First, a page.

To adopt a decolonizing approach, you’ll need to know what Indigenous sovereignty looks like.
Participants at the fifth annual Building Reconciliation Forum discussed the importance of acknowledging past mistakes, building meaningful community relationships and “unlearning.”
We must acknowledge the difficulty of the work ahead, but not be deterred by it.
“Acknowledging that [Indigenous communities] have sovereignty over the material and that it is indeed not yours is one of the key things we’re trying to promote in the work that we’re doing with the archival community.”
Having early discussions about a role change with those close to you is important, so they can grow with your decision.
One program, Knowledge Makers, was recently recognized with the Alan Blizzard Award for excellence in teaching collaboration.
Boosting the number of Indigenous medical students, bolstering Indigenous curriculum among measures promised.
Institutions have focused mainly on Indigenous inclusion, but that’s only one end of a spectrum of policies needed for reconciliation, researchers argue.
According to Deborah Saucier, symbolic and structural changes have led to improved enrolment rates and staff retention.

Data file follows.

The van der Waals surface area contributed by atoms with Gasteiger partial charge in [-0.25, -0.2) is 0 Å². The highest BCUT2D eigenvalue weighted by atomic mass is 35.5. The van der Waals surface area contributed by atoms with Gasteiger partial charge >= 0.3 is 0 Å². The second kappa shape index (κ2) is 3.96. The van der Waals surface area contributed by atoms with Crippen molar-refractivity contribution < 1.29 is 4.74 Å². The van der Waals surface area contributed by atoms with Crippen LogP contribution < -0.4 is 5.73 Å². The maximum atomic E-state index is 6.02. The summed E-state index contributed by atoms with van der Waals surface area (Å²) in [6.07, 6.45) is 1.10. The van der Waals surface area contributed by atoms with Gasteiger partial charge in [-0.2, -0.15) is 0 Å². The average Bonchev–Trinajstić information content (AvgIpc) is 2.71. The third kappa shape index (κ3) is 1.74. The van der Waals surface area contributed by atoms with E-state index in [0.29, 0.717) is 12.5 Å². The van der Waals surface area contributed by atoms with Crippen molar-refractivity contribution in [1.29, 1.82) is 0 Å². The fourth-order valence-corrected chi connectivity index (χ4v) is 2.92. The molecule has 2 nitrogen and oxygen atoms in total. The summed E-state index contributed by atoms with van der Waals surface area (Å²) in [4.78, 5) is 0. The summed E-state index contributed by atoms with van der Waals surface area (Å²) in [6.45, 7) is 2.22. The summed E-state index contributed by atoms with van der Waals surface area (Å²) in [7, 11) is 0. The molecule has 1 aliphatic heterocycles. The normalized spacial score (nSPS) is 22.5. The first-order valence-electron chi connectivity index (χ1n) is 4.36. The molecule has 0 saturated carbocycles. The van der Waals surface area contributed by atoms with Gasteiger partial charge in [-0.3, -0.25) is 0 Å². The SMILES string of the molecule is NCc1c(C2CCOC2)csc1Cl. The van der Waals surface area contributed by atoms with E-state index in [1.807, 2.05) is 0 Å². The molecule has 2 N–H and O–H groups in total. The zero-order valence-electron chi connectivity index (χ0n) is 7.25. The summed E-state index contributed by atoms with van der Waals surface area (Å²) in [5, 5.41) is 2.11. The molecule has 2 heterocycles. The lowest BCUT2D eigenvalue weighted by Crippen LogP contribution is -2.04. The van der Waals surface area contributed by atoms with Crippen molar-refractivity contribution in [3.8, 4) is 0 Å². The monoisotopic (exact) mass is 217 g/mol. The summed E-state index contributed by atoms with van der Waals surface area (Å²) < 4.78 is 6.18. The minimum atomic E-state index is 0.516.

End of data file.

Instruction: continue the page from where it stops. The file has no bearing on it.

The work celebrates water, life and womanhood.
Helping one another was a central theme of fourth national forum held at the University of Victoria.
For lasting transformation to occur, these changes need to be embedded in our administrative and educational structures.
Canada’s law schools are revamping their programs and curricula to respond to what one law dean calls “the most significant shift in the Canadian legal landscape in our lifetimes.”
The Indigenous Voices Awards are just one way the Indigenous Literary Studies Association is building reciprocal relationships with artists.
Survey shows universities have made efforts to boost Indigenous faculty, programs and spaces to bridge the education gap.
Interactive website features videos, maps and plain-language explanations to bring home the reality of climate change to Canadian communities.
The aim is to bring an end to “colonial approaches” that have traditionally excluded Inuit from research planning processes.
Be prepared to stand up and speak out when you hear and see things that are inappropriate.
Many of us have some idea of where we are supposed to go, but have a less clear sense how to get there.
Western University to head up the new program for Ontario, the first of eight such programs planned across the country.